“Women have to shout a bit louder to get heard,” the stepdaughter of Mo Mowlam has said.
Ms Mowlam served as Secretary of State for Northern Ireland during the negotiations for the Good Friday Agreement and was described by Tony Blair as having “transformed” the province after her death in 2005.
Despite this, he omitted to mention her name in a speech on the 20th anniversary of the agreement and Henrietta Norton is determined her role in the peace process will be remembered this time around.
“I’ve heard her name mentioned at a number of things,” Ms Norton told The Anton Savage Show.
“I was in the States recently and she was spoken a lot about at a ‘Women at the Helm’ event in Georgetown.
“I went to a really beautiful event at the Abbey [Theatre] last weekend - which I was invited to represent Mo at.
“She got many, many mentions… I know that over the next 10 days, there are a number of events taking place at which she is being honoured and talked about.”
Henrietta met the woman who would become her stepmum when she was eight-years-old. At that point, Mo and her dad were only friends and the family had gone to visit her in the Redcar constituency in the north of England.
“She was incredibly welcoming and warm and instantly we felt very at home and comfortable with her,” she recalled.
They “instantly clicked” and Mo took them to the local beach where they built sandcastles and played in the sand.
“From that moment on, basically, Mo was my stepmum.”
In 1997, New Labour won a famous victory and Ms Mowlam was appointed Secretary of State for Northern Ireland at a time when there was a real prospect of peace.
“I remember flying out to Belfast with her and arriving at Hillsborough Castle and the kind of madness of that,” Ms Norton.
“I remember her turning to me and saying, ‘Don’t get used to this, this isn’t normal. We’re going to be here for a while and it’s going to be tough but we’re going to have lots of fun as well.’”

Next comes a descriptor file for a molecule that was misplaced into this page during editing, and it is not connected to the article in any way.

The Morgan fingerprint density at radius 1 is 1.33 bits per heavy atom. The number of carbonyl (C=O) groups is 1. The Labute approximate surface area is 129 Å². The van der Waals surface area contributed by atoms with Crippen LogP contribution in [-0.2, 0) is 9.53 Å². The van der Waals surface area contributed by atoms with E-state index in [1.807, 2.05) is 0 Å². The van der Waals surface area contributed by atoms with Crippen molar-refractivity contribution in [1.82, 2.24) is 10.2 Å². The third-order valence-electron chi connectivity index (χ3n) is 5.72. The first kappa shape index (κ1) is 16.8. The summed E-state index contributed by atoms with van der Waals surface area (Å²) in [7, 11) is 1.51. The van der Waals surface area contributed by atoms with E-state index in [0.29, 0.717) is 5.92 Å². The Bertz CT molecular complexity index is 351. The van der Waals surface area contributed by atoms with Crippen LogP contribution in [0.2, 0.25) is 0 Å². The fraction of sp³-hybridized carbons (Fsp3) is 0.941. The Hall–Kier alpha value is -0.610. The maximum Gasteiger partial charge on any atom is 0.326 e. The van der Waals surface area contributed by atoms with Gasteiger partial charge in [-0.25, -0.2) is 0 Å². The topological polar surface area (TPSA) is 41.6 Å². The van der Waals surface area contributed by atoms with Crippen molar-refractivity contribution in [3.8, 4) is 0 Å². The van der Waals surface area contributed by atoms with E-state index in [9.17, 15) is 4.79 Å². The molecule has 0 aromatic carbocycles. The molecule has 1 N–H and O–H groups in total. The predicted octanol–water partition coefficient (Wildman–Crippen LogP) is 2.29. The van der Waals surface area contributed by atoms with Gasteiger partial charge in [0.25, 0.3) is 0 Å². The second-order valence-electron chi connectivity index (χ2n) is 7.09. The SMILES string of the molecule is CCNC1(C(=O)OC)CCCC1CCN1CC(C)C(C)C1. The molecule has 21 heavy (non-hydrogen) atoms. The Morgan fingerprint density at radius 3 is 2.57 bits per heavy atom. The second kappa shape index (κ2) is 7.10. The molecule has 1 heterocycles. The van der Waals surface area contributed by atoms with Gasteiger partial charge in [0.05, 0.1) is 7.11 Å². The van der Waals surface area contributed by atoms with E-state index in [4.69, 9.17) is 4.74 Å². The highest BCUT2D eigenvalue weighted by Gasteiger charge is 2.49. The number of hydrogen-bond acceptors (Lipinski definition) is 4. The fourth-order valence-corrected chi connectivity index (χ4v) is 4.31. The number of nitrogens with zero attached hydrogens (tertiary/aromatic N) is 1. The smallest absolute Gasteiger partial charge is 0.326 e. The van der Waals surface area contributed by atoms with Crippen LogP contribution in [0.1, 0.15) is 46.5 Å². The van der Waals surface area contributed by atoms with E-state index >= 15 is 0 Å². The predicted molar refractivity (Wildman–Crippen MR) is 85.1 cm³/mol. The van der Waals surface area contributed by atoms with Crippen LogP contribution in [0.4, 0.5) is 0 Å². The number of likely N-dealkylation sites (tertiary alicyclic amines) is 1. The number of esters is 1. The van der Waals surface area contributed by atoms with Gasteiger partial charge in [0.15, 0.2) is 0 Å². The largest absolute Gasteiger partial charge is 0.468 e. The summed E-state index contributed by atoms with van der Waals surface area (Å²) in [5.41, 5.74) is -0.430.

From that point onwards, the family spent most weekends and the school holidays at Hillsborough while Ms Mowlam grappled with the complexities of the peace process.
“Mo enjoyed a challenge,” Ms Norton said.
“She wanted to do things that were really going to make a difference and she wanted to do things that made a difference for the community and on the ground and with real people.”
She was “in love with job” and as a child Ms Norton said she found people’s admiration for her stepmother “overwhelming”.
No matter whether it was in Northern Ireland or Redcar, it was hard for the Secretary of State to walk down the street without being stopped by a member of the public keen to have a friendly chat with her.
As if the job wasn’t hard enough, Ms Mowlam was also battling a brain tumour - a disease that would claim her life in the end.
After she began chemotherapy, she took to wearing a wig which she would sometimes take off and place on the table during meetings.
“Then she would launch into conversation with whoever was in the room,” Gerry Adams once said. “I liked her style.”
Ms Norton believes her illness spurred her on to “put everything into her job - maybe that’s because she knew she potentially didn’t have as long as other people?”
She is making a documentary called Mo and Me about her relationship with her stepmother.
“I miss talking to her, I miss hugging her, she was so physical as well as emotionally present,” she said.
“We just had a really good time.
“I miss the friends and the parties and the playing games and the being in West Cork with her and the going on holidays.”
Main image: Mo Mowlam. Picture by: Alamy.com